SINGAPORE (Reuters) - Brent crude rose close to $106 on Thursday to hit a 7-week high, fuelled by MidEast tension, while comments by the U.S. Federal Reserve downplaying the risk of a double-dip recession in the world’s biggest economy renewed hopes of oil demand recovery.
Fed chief Ben Bernanke’s comments helped improve sentiment across financial markets by alleviating fears the global economy might deteriorate further. But oil supply worries were stoked by a deadly bombing in Syria and an attack on Israeli tourists in Bulgaria that plunged the Middle East deeper into crisis.
Brent crude gained for a seventh straight day, rising to $106.01, its highest since May 30. By 2.12 a.m. EDT, it was up 81 cents at $105.97 a barrel. U.S. oil gained 76 cents to $90.62 and also touched a seven-week high.
“U.S. crude rising above $90 implies that overall sentiment is turning positive,” said Tetsu Emori, a Tokyo-based commodities fund manager at Astmax Investments. “They touched their lows in June and are turning around. Tension between Iran and the West are also substantial factors.”
Brent has gained 20 percent from the lows touched in June. The contract had slumped since the year’s high of more than $128 in March, weighed down by worries that demand growth would slow further as a debt crisis in Europe threatened to engulf the United States and emerging economies.
Sentiment has improved this month on investor optimism the worst may be over for the global economy.
“A firmer tone of macroeconomic data flow, the lack of any substantial weakening in global oil data, plus the lack of any obvious prompt surplus in physical markets have all combined to help accentuate the positive in the market,” analysts at Barclays said in a report.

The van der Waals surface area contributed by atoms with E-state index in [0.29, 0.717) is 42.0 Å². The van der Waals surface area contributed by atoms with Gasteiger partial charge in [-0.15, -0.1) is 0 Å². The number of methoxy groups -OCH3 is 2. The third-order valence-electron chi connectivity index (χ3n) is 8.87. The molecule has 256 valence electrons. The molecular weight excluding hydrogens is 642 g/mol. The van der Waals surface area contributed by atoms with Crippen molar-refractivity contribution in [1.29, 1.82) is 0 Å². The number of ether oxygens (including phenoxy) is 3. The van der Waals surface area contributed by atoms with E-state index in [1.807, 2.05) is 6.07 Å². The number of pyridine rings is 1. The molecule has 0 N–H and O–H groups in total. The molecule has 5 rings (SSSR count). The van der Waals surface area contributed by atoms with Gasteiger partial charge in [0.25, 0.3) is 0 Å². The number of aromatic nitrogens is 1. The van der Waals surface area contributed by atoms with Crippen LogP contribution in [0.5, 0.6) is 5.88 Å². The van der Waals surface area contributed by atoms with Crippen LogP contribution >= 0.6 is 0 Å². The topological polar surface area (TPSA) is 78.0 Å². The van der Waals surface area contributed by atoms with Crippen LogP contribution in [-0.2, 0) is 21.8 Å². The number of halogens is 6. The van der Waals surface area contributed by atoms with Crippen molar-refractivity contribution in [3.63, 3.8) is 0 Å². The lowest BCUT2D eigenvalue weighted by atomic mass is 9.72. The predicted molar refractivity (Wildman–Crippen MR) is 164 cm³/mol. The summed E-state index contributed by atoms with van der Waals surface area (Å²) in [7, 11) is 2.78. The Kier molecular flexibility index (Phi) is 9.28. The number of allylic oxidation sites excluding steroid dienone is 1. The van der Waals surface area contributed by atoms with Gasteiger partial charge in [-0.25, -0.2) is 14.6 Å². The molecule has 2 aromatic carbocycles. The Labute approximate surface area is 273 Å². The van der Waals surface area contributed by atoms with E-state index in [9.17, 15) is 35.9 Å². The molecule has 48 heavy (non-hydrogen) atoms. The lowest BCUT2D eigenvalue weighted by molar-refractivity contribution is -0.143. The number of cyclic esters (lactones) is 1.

“However, in the context of a global financial and economic structure that is still muddling through, there does remain a strong possibility of some further intense mood swings in the oil market.”
A decline in the dollar is also supporting oil. The dollar index .DXY slipped 0.19 percent on Thursday. The greenback has been under pressure on expectations the Fed would opt for a third round of bond purchases, or quantitative easing, to support the economy. A weakness in the currency boosts dollar-denominated commodities such as oil.
Brent will gain further to $107.78 per barrel as it has broken above a resistance at $103.22, while U.S. oil will rise to $90.88 per barrel as it has also broken past a resistance, according to Reuters technical analyst Wang Tao. <TECH/C>
A surge in Middle East tension provoked supply concerns, however.
Six people were killed in a bomb attack on a bus carrying Israeli tourists at a Bulgarian airport on Wednesday and Israel accused Tehran of carrying out the attack, promising a strong response to “Iranian terror.
Oil also drew support on fears the 16-month revolt against Syrian President Bashar al-Assad would worsen after a bomber killed and wounded his security chiefs and rebels closed in on the center of Damascus.
Yet gains in oil were capped by data from the Energy Information Administration (EIA) on Wednesday showing crude stocks in the United States fell less than expected last week as crude imports rose and refineries scaled back processing rates.
Domestic stocks of crude, excluding oil held in the Strategic Petroleum Reserve, fell 809,000 barrels to 377.39 million barrels, the EIA reported, compared with an analysts poll that forecast a drop of 1.2 million. Gasoline inventories fell 1.82 million barrels, bucking analyst expectations for a 1.2-million-barrel increase. <EIA/S>
Reporting by Manash Goswami; Editing by Clarence Fernandez